Hello World Page (Click to Enlarge)
Clock Page (Click to Enlarge)
Clock Page (Click to Enlarge)

I’ve selected the buttons in both pages in the screenshot above to show I defined Touch Press Event “page 0” for “Back to Hello” button, and “page 1” for the “Clock” button to be able to switch between the two pages. You can see the complete list of components below including slider, timer, progress bar, and upcoming support for Radio boxes and Check boxes.


Once you are happy with the result, you can click on “Compile” to generate the HMI file with .tft extension. Before uploading the interface to Nextion display, you may want to run the simulator to double check it’s working as expected by clicking on “Debug”

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Click to Enlarge

You can click on buttons to switch between the two pages, and monitor the data processed. You could also simulate MCU input in the bottom left part of the simulator, but I have not tried that part.

Now you can load the .tft file to the board, with one of two methods:

  1. micro SD card method – Go to File->Open build folder, and copy the file (e.g. netxion_cnx.tft) to a micro SD card formatted with FAT32 (32GB mac), and insert it into the board to complete installation. You’ll also need to provide 5V power to the power
  2. Serial upload – Connect a 5V USB to TTL debug board to the display’s board and your computer, and click on Upload, and Go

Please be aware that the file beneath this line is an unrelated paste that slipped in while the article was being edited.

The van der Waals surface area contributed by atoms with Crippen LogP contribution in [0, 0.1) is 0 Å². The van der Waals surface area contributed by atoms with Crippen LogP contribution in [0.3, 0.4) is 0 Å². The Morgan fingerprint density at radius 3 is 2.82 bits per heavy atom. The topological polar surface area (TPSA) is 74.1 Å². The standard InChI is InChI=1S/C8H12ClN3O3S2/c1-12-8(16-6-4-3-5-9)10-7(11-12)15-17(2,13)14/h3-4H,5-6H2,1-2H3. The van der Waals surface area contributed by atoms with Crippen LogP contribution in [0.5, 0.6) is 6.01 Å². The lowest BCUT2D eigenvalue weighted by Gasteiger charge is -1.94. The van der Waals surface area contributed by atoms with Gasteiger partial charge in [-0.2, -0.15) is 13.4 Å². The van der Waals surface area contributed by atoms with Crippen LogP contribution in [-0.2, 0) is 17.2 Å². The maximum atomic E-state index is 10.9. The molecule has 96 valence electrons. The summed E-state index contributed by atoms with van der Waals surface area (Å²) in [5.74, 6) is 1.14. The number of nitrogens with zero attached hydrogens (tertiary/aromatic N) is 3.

Nextion_UART_UpdateProgress will show both in Nextion Editor, and on the display with “UART Update” and progress status. If the Windows program says connection failed please double check your debug board connections.

Once the transfer is complete, the user interface will start automatically.


The first time I connected my USB debug board through a USB 2.0 hub, and the display started flickering a lot with nothing displayed. The Wiki states that this is probably a power supply issue (not enough power), and you should disconnect the power immediately to avoid damaging the board.

I explain the steps I followed, and show a quick demo in the video below.

Itead Studio wrote a lot of documentation for their Nextion module, but it looks all over the place to me. You can find more on two documents they provided for reviews with a list of useful links and a list of videos providing tutorials and video demos for Arduino and Raspberry Pi.

The next step for me will be to try using the display(s) with Arduino, Raspberry Pi or ESP8266 boards.

Nextion displays can be purchased on Itead e-Store. Nexteon NX8048T050 5″ display used in this review is going for $64.90, including a micro USB to 2-pin header board that was not in my package, while the 2.4″ display is selling for just $13.90 plus shipping, which would amount to $4.26 for registered airmail to my location.